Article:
“Each morning I spend 20 minutes touching, feeling, looking,” says Imwalle. He usually wears custom Top Banana RefrigiWear jackets to keep him warm inside the ripening rooms, which typically hover somewhere between 56 and 67 degrees, depending on the season.

Like most ripeners, Imwalle thinks about a banana in roughly seven stages, which are helpfully listed on a color-coded guide put out by each brand. Though the color for each stage differs slightly for each brand of banana — a fact that both amuses and frustrates Palumbo — the ripeners get them at one (very green) and sell them to markets or distributors somewhere between three and five (when they have some green, but also some yellow). American customers usually eat bananas between a four and a seven, when they are sweeter, have more nutrients and are just beginning to freckle.

In New York City — where Africans, Jamaicans, Indians and others eat off-the-boat green bananas, and banana bread takes care of the brown ones — it’s fair to say that every color is desired by someone. Groceries and big markets buy bananas on the greener side, because they know boxes will sit around their basements and bunches will sit around in their customers’ kitchens. Bodegas usually buy bananas on the turn from green to yellow, because their customers will eat them right away. The overall goal for a ripener or wholesaler? Not to have too many or too few of the colors at any given time.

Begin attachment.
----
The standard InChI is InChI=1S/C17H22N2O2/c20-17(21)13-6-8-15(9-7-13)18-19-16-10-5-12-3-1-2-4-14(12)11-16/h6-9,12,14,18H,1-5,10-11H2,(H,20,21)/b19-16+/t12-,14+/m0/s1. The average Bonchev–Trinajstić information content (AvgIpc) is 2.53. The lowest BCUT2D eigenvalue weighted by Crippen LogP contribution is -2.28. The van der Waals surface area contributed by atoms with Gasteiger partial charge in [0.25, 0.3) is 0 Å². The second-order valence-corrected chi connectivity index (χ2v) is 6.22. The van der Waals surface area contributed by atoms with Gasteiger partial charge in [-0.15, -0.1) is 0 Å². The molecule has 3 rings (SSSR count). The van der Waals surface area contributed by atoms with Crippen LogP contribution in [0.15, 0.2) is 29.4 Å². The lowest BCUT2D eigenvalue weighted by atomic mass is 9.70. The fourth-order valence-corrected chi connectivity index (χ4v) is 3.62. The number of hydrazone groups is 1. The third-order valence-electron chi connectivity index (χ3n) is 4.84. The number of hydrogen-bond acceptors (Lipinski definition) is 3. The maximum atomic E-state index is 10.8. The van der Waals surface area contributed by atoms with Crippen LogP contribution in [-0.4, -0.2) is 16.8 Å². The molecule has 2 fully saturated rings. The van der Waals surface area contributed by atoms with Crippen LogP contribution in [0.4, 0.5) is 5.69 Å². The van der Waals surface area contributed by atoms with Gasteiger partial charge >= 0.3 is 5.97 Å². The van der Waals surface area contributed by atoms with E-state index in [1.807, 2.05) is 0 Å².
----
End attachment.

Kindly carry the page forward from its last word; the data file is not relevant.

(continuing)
Musa banana variety


One of two or three genera in the family Musaceae; it includes bananas and plantains. Around 70 species of Musa are known, with a broad variety of uses.

Beyond 4011

Most Americans typically eat only one type of musa — the botanical genus of bananas, including plantains. The commercially sold varieties are all hybridized, cultivated members — but around the world the fruit is cultivated and sold in many flavors and forms, some now centuries old. There is a chunky banana cultivar called Latundan that has a tart-apple flavor, and red-skinned bananas with pink flesh. For those lucky enough to live in banana-growing regions, you can also still find the original wild musa, some creamy and sweet, some largely inedible thanks to their tiny size and large seeds.